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How to Optimize Energy Savings With a Programmable Thermostat

While old-school manual thermostats allow you to increase or decrease indoor heating and cooling as desired, they're little more than on/off switches for your furnace or air conditioner. As such, they may allow the system to produce more heating or cooling than necessary. This can reduce efficiency and increase costs by causing the HVAC system to run at its highest level for longer periods, even when unneeded. A manual thermostat requires a vigilant homeowner to constantly adjust it up or down in order to achieve a comfortable home with energy savings.

A programmable thermostat, on the other hand, is a sophisticated device that gives you precise control over the operation of your HVAC equipment. Here are some ways you can use a programmable thermostat to improve energy savings and reduce your monthly energy bills.

What Is a Programmable Thermostat?

A programmable thermostat is an electronic controller for a furnace, air conditioner or heat pump. These devices allow you to control when the heating or cooling system runs, the amount of time the equipment operates, and the level of operation the system attains. Their easy-to-read screens are often backlit and provide important information, such as indoor temperatures, at a glance. Programmable thermostats can significantly boost indoor comfort levels by providing consistent responses to actual temperature needs. When used properly, then can trim heating bills by as much as 33 percent and cut cooling costs by up to 25 percent.

Programmable Thermostat Features

The most important feature of a programmable thermostat is the unit's set points. These are programmed temperature settings that allow the heating or cooling system to operate at its most efficient and money-saving level. The thermostat's set points are the basic tool it provides for improving HVAC efficiency and cost-effectiveness.

The most common benefit of programmed set points is the control they give you over when heating and cooling systems operate. For example, a common use of set points is to reduce the amount of heating and cooling the equipment produces when you and your family are away from home during the day. The set point will then automatically raise or lower indoor temperatures, as appropriate, to ensure the indoor environment is comfortable when family members return home from work or school.

The set point maintains indoor temperatures at an established level during the evening, then again makes adjustments to HVAC operation and temperature levels during the night when everyone's in bed and less conditioning is needed. In the morning, the set point activates the furnace or air conditioner before the household becomes active, providing plenty of heating or cooling while residents are getting ready for their day. The cycle then starts again when the set point decreases heating or cooling for the majority of the day.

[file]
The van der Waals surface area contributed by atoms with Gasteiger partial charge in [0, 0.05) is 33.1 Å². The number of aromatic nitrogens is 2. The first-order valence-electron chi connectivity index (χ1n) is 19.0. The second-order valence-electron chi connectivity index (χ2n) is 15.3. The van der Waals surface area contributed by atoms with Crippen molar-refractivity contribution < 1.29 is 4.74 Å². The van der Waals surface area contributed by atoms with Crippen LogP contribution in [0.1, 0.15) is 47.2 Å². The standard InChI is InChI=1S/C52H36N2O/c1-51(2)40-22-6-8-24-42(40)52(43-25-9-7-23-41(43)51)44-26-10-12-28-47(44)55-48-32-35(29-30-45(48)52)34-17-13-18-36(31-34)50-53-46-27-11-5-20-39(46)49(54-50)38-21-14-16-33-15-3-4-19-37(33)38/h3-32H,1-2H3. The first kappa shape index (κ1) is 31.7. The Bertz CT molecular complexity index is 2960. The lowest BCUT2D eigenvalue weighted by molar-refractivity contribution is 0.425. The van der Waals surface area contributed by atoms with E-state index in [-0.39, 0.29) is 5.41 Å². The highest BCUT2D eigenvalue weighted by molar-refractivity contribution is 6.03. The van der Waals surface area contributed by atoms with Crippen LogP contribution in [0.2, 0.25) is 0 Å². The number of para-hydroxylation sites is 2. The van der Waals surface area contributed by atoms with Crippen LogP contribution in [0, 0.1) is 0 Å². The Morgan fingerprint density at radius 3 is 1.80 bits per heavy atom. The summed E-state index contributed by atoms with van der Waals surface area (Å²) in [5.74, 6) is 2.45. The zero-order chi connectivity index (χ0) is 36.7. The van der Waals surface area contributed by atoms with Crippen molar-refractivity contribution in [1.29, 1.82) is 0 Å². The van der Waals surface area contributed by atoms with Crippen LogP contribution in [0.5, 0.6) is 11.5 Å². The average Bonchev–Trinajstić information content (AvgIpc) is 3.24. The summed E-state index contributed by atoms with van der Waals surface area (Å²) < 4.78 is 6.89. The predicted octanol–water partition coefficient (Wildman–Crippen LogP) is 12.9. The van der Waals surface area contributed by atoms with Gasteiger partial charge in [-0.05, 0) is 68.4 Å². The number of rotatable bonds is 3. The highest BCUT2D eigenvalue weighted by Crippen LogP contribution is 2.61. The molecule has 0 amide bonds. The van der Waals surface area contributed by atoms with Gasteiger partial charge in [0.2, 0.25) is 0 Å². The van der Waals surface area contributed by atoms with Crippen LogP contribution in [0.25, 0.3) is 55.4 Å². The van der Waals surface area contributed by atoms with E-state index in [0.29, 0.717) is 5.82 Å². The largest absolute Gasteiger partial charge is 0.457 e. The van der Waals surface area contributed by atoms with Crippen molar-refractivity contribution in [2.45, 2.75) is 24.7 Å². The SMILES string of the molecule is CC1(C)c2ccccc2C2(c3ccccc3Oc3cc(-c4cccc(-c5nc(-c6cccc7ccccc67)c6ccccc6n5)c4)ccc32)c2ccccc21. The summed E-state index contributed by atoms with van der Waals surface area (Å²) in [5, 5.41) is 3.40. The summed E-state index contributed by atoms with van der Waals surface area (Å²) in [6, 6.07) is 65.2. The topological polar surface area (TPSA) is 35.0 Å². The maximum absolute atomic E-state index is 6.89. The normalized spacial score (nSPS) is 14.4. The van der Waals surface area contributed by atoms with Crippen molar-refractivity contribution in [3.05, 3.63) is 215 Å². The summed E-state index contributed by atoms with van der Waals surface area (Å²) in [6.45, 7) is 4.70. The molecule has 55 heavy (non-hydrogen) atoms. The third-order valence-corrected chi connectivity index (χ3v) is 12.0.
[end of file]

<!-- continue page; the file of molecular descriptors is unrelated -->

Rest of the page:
Set points can be changed or manually overridden if necessary. For example, if you come home early in the day before the set point kicks in and starts the furnace or air conditioner, you can override the settings to get the heating or cooling you need.

Improving Energy Savings With a Programmable Thermostat

There are several practices that can boost the performance of a programmable thermostat and increase energy and monetary savings even further.

  • Maintain set points for at least eight hours at a time: The longer you can use set points to reduce heating and cooling, the more energy and money you'll be able to save. The recommended time period for set point usage is at least eight hours at a time.
  • Limit the use of manual overrides: Sometimes a manual override of programming will be necessary, but each time one is used, it reduces the benefit of using set points in the first place. Use manual overrides sparingly and only when actually needed.
  • Don't make rapid adjustments at the thermostat: Making quick changes in the thermostat settings won't make the equipment heat or cool faster. In fact, these abrupt slams in temperature settings are more likely to waste energy. When operated by a programmable thermostat, the equipment responds gradually to changes in temperature. Excessively high or low setting changes will not improve this process.
  • Make sure programmable thermostats are installed correctly: Programmable thermostats should be installed by an HVAC professional to make sure they work properly and maintain good control over your HVAC equipment. They should also be installed in an area where they're not affected by sunlight, heat-producing appliances, cooling equipment, or other sources of false temperature readings.

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